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Here's How Much Amazon's Typical Customer Makes, Plus How Much They Spend on the Platform Per Year A retail snapshot from data company Numerator paints a picture of who shops at Amazon and where they usually spend their money.

By Sherin Shibu

Key Takeaways

  • Over 60% of Amazon's sales last year came from U.S. independent sellers, or small or medium-sized businesses.
  • New data from market research firm Numerator shows who the average Amazon shopper is and what they're buying.
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Retail powerhouse Amazon ships to more than 100 countries and is one of the brands that U.S. consumers most trust, according to several polls, including the Harvard CAPs Harris Poll, the Morning Consult list, the Axios Harris Poll, and others.

Amazon made $574.8 billion in net sales last year with more than half of those sales, over 60%, coming from U.S. independent sellers — or small or medium-sized businesses. Independent sellers sold more than 4.1 billion products and made an average of $230,000 each in sales in 2022.

And who is buying all of those goods? New data from market research firm Numerator shows that Amazon shoppers are most likely to be Gen X (1965 to 1981), middle-income ($40,000 to $80,000), white/Caucasian, and female.

Numerator found that 99% of shoppers went back to Amazon for another purchase, and most go back many times — the average Amazon customer made 72 purchases last year.

Related: 'Amazon Is Too Big to Listen to Anyone': Dum-Dums Says It Is Losing Millions to Amazon Seller Scam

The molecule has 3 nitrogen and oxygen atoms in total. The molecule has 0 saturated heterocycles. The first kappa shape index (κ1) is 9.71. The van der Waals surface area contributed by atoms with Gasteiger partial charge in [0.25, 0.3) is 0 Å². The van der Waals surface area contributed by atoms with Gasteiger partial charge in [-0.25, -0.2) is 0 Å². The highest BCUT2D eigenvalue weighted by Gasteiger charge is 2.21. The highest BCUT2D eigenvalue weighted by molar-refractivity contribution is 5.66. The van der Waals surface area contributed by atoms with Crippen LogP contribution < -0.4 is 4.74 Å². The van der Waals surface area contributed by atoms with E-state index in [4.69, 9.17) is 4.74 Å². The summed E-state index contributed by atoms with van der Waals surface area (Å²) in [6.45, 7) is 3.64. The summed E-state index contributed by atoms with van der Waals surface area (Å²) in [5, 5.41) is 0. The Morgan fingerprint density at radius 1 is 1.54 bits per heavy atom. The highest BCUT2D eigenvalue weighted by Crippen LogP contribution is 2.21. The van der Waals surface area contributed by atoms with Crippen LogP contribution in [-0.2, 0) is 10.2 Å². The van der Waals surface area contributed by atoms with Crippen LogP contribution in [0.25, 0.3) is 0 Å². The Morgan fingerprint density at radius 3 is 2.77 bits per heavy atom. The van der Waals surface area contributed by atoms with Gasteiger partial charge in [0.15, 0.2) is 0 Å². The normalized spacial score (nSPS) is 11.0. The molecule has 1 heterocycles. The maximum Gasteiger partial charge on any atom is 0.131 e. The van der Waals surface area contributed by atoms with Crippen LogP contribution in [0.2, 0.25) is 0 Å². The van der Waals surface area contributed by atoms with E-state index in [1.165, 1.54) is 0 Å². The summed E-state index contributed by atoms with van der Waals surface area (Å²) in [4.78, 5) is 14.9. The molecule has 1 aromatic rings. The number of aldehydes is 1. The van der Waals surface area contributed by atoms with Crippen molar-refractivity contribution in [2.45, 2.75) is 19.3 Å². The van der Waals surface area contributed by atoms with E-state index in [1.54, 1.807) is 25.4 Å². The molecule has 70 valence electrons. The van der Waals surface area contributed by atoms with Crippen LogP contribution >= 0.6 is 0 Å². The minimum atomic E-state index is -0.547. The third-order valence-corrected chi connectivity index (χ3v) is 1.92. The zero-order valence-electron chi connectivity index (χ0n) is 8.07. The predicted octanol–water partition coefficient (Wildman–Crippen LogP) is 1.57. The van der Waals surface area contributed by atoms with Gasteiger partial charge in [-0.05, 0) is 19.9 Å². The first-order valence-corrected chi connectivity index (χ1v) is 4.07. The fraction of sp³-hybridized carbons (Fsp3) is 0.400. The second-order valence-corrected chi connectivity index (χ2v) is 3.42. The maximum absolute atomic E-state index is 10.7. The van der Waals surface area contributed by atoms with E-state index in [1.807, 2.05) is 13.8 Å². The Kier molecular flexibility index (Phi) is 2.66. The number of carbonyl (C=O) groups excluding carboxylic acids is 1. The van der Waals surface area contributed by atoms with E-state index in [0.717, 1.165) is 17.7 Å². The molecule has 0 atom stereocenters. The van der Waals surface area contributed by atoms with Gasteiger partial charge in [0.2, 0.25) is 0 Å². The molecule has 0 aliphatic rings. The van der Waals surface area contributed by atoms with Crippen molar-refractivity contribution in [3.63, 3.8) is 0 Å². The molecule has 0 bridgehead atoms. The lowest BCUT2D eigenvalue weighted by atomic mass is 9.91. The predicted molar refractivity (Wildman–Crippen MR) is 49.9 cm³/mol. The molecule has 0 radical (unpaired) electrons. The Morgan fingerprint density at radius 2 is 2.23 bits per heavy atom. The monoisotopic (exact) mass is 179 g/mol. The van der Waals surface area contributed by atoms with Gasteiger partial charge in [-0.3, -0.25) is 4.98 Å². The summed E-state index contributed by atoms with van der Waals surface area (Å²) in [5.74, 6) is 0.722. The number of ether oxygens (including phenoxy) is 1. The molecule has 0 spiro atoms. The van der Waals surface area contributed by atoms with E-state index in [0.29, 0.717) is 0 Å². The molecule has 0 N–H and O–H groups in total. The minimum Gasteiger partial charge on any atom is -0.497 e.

The Numerator data also highlights that 81% of U.S. households bought something on Amazon in 2023 and spent an average of $2,662 on the platform. Target, by comparison, was frequented by 77% of U.S. households about 23 times throughout the year. Shoppers spent more than double at Amazon than they did at Target, which had an annual buy rate of $1,103.

The shopper demographic was different at Target too, with Gen Z (>1996) or millennials (1982 to 1995) most likely to shop there.

Related: New Amazon Sellers Must Avoid This Huge Beginner Mistake

A separate report from JungleScout looked at the seller side of Amazon. According to the company's State of the Seller survey, the top categories for sellers are home and kitchen (35%), beauty and personal care (26%), clothing, shoes and jewelry (20%), and toys and games (18%).

"You don't have to be this big company to launch a product," Alfred Mai, founder and CEO of ASM Games, told Amazon. "It doesn't matter how small you are, we are able to compete with some of the biggest players."

Sherin Shibu

Entrepreneur Staff

News Reporter

Sherin Shibu is a business news reporter at Entrepreneur.com. She previously worked for PCMag, Business Insider, The Messenger, and ZDNET as a reporter and copyeditor. Her areas of coverage encompass tech, business, strategy, finance, and even space. She is a Columbia University graduate.

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